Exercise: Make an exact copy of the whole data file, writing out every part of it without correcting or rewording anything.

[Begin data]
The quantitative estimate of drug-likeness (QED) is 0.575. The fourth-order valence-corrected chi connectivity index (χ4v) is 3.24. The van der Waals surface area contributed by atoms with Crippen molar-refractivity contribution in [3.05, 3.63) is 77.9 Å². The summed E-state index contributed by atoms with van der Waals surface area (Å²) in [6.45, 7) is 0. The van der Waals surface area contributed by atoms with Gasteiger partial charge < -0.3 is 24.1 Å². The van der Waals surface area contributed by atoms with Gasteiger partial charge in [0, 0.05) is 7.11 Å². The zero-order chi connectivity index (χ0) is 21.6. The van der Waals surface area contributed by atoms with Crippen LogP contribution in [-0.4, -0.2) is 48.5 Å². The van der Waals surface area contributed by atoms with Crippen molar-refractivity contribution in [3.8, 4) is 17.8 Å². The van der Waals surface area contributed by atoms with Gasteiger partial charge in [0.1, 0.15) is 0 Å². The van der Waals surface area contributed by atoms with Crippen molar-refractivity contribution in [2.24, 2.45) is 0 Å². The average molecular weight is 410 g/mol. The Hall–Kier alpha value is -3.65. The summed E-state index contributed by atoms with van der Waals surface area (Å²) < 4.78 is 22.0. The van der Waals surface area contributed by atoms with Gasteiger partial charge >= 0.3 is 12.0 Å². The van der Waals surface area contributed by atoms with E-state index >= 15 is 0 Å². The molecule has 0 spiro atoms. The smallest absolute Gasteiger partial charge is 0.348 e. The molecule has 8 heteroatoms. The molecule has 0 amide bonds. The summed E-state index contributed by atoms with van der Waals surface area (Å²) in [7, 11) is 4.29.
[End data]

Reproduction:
The quantitative estimate of drug-likeness (QED) is 0.575. The fourth-order valence-corrected chi connectivity index (χ4v) is 3.24. The van der Waals surface area contributed by atoms with Crippen molar-refractivity contribution in [3.05, 3.63) is 77.9 Å². The summed E-state index contributed by atoms with van der Waals surface area (Å²) in [6.45, 7) is 0. The van der Waals surface area contributed by atoms with Gasteiger partial charge < -0.3 is 24.1 Å². The van der Waals surface area contributed by atoms with Gasteiger partial charge in [0, 0.05) is 7.11 Å². The zero-order chi connectivity index (χ0) is 21.6. The van der Waals surface area contributed by atoms with Crippen LogP contribution in [-0.4, -0.2) is 48.5 Å². The van der Waals surface area contributed by atoms with Crippen molar-refractivity contribution in [3.8, 4) is 17.8 Å². The van der Waals surface area contributed by atoms with Gasteiger partial charge in [0.1, 0.15) is 0 Å². The van der Waals surface area contributed by atoms with Crippen molar-refractivity contribution in [2.24, 2.45) is 0 Å². The average molecular weight is 410 g/mol. The Hall–Kier alpha value is -3.65. The summed E-state index contributed by atoms with van der Waals surface area (Å²) < 4.78 is 22.0. The van der Waals surface area contributed by atoms with Gasteiger partial charge >= 0.3 is 12.0 Å². The van der Waals surface area contributed by atoms with E-state index >= 15 is 0 Å². The molecule has 0 spiro atoms. The smallest absolute Gasteiger partial charge is 0.348 e. The molecule has 8 heteroatoms. The molecule has 0 amide bonds. The summed E-state index contributed by atoms with van der Waals surface area (Å²) in [7, 11) is 4.29.